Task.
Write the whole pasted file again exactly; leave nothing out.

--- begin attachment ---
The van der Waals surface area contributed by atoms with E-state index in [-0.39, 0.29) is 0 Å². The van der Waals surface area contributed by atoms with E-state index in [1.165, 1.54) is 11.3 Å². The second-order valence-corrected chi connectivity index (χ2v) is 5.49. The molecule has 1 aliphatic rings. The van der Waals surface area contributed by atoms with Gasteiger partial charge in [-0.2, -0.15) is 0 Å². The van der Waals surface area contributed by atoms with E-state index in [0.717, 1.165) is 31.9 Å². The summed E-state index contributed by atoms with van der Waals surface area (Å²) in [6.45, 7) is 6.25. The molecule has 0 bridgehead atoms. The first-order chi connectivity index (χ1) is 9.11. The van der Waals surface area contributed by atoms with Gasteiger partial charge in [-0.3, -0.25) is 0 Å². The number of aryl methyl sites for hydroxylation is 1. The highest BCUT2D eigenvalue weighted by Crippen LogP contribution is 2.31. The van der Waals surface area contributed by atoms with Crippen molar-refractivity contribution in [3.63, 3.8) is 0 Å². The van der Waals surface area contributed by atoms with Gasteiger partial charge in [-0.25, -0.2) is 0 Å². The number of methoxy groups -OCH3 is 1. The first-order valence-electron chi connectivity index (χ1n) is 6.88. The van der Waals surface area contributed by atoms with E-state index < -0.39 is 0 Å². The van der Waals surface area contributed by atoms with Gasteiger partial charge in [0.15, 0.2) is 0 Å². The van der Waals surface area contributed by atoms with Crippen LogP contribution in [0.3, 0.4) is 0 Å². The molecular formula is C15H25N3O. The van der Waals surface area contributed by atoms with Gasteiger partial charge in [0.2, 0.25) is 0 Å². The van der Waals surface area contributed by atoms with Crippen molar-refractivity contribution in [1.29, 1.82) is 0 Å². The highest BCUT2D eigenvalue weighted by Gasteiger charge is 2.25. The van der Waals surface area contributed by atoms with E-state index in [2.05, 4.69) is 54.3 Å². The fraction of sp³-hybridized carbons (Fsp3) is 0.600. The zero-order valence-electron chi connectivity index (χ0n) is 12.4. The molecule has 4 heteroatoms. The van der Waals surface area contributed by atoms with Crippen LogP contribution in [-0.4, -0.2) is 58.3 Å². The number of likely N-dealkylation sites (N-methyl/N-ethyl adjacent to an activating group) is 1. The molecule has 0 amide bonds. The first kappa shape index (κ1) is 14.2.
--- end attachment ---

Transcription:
The van der Waals surface area contributed by atoms with E-state index in [-0.39, 0.29) is 0 Å². The van der Waals surface area contributed by atoms with E-state index in [1.165, 1.54) is 11.3 Å². The second-order valence-corrected chi connectivity index (χ2v) is 5.49. The molecule has 1 aliphatic rings. The van der Waals surface area contributed by atoms with Gasteiger partial charge in [-0.2, -0.15) is 0 Å². The van der Waals surface area contributed by atoms with E-state index in [0.717, 1.165) is 31.9 Å². The summed E-state index contributed by atoms with van der Waals surface area (Å²) in [6.45, 7) is 6.25. The molecule has 0 bridgehead atoms. The first-order chi connectivity index (χ1) is 9.11. The van der Waals surface area contributed by atoms with Gasteiger partial charge in [-0.3, -0.25) is 0 Å². The number of aryl methyl sites for hydroxylation is 1. The highest BCUT2D eigenvalue weighted by Crippen LogP contribution is 2.31. The van der Waals surface area contributed by atoms with Crippen molar-refractivity contribution in [3.63, 3.8) is 0 Å². The van der Waals surface area contributed by atoms with Gasteiger partial charge in [-0.25, -0.2) is 0 Å². The number of methoxy groups -OCH3 is 1. The first-order valence-electron chi connectivity index (χ1n) is 6.88. The van der Waals surface area contributed by atoms with E-state index < -0.39 is 0 Å². The van der Waals surface area contributed by atoms with Gasteiger partial charge in [0.15, 0.2) is 0 Å². The van der Waals surface area contributed by atoms with Crippen LogP contribution in [0.3, 0.4) is 0 Å². The molecular formula is C15H25N3O. The van der Waals surface area contributed by atoms with Gasteiger partial charge in [0.2, 0.25) is 0 Å². The van der Waals surface area contributed by atoms with Crippen molar-refractivity contribution in [1.29, 1.82) is 0 Å². The highest BCUT2D eigenvalue weighted by Gasteiger charge is 2.25. The van der Waals surface area contributed by atoms with E-state index in [2.05, 4.69) is 54.3 Å². The fraction of sp³-hybridized carbons (Fsp3) is 0.600. The zero-order valence-electron chi connectivity index (χ0n) is 12.4. The molecule has 4 heteroatoms. The van der Waals surface area contributed by atoms with Crippen LogP contribution in [-0.4, -0.2) is 58.3 Å². The number of likely N-dealkylation sites (N-methyl/N-ethyl adjacent to an activating group) is 1. The molecule has 0 amide bonds. The first kappa shape index (κ1) is 14.2.